Seven years ago, motocross star Ryan Dungey had a change of heart.
His grandmother died from liver cancer in 2005, leaving Dungey, then 15, an emotional wreck. He was sad. He was angry. He was confused. Repeat.
"I didn't know why," Dungey said. "I didn't understand."
But in the midst of a dark period in his life, the Belle Plaine native found clarity -- a wakeup call of sorts.
"It put things into perspective for me," Dungey said. "All the things that I thought were important didn't seem so important at the time. I grew up. It showed me how quickly everything could all be taken away."
The following year, Dungey made a life-altering decision. He forewent his sophomore year in high school to become a pro motocross/supercross racer in 2006. Six years and seven motocross and supercross titles later, he's in position to win his second motocross championship in three years after his fourth consecutive AMA pro victory last weekend in Michigan. Heading into Saturday's event in Millville, Minn., he sits atop the leaderboard with a 72-point lead.
"What's interesting about Ryan is that he didn't dominate as an amateur coming up," said Devin O'Brien, lifestyle marketing manager for Target, which oversees Dungey's sponsorship. "The manager that gave him his first pro contract saw certain potential but most importantly saw a kid that understood how much work it takes to become a champion. You can't just get there on talent alone."
Since turning professional, Dungey aimed to conquer the motocross world and did. At 22, his trophy case is bulging with hardware.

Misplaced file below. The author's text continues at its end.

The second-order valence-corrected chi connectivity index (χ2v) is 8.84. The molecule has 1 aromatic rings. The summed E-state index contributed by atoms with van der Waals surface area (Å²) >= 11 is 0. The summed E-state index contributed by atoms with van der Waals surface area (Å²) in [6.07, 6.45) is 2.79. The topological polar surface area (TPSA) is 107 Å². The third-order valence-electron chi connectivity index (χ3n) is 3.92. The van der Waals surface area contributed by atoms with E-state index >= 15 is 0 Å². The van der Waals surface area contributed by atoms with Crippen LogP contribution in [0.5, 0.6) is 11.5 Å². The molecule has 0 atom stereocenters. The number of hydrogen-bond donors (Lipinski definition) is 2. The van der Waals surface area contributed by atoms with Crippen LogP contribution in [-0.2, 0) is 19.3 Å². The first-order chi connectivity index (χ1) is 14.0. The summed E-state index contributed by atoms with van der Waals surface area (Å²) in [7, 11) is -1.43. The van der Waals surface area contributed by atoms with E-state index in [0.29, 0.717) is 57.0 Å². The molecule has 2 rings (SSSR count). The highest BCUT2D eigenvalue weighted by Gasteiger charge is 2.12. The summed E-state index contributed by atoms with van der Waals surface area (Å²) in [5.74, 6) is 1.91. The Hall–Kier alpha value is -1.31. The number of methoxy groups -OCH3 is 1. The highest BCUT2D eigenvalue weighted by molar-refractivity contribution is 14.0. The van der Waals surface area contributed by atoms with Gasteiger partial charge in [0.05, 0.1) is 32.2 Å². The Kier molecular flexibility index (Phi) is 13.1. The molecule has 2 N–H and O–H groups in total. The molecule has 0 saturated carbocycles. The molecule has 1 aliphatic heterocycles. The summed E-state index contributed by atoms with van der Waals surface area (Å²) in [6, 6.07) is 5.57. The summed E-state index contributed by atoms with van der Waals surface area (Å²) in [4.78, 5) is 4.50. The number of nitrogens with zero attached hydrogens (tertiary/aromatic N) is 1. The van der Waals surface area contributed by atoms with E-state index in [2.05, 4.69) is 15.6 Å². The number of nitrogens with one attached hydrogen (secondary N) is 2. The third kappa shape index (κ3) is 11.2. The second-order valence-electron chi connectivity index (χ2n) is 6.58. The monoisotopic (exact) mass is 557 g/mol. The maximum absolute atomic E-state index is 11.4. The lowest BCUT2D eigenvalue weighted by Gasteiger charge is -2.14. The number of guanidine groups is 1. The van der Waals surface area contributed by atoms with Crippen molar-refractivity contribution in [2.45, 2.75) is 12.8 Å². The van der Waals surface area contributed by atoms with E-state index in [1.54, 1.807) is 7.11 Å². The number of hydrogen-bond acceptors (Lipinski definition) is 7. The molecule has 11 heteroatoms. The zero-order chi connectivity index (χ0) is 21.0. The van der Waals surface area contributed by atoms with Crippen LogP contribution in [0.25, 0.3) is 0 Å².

His accolades include championships in AMA Lites supercross, 250 and 450 motocross and AMA supercross, which placed him among elite company. He joined supercross rider Jeremy McGrath -- Dungey's idol -- as only the second rider in history to win the AMA supercross championship as a rookie in 2010.
Thus, in the motocross world, Dungey is synonymous with winning. But, as he enters his seventh year riding professionally, Dungey wants to be defined by something else -- his philanthropic work.
"Of course I want to repeat the success I've had in the past," Dungey said. "But I see myself moving on to the next chapter in my life -- helping those suffering from cancer and the families going through that tough time."
His success has provided him with the means, paving the way for sponsorships and the money needed to organize charity campaign such as the River-to-River Ride on Sunday. The event, co-hosted by Target, will send proceeds to St. Jude's Children's Research Hospital. Dungey is also an active advocate for Nike's LIVESTRONG campaign for cancer awareness.
"I know what it's like to experience a family member suffering from cancer and losing them to that battle," Dungey said. "I want to help any way that I can."
His charity work also serves as a small token of gratitude and appreciation for the support his grandmother provided him before she died. It's his way of repaying her.
"She meant so much to me," Dungey said. "I'm glad I was able to spend so much time with her before she passed."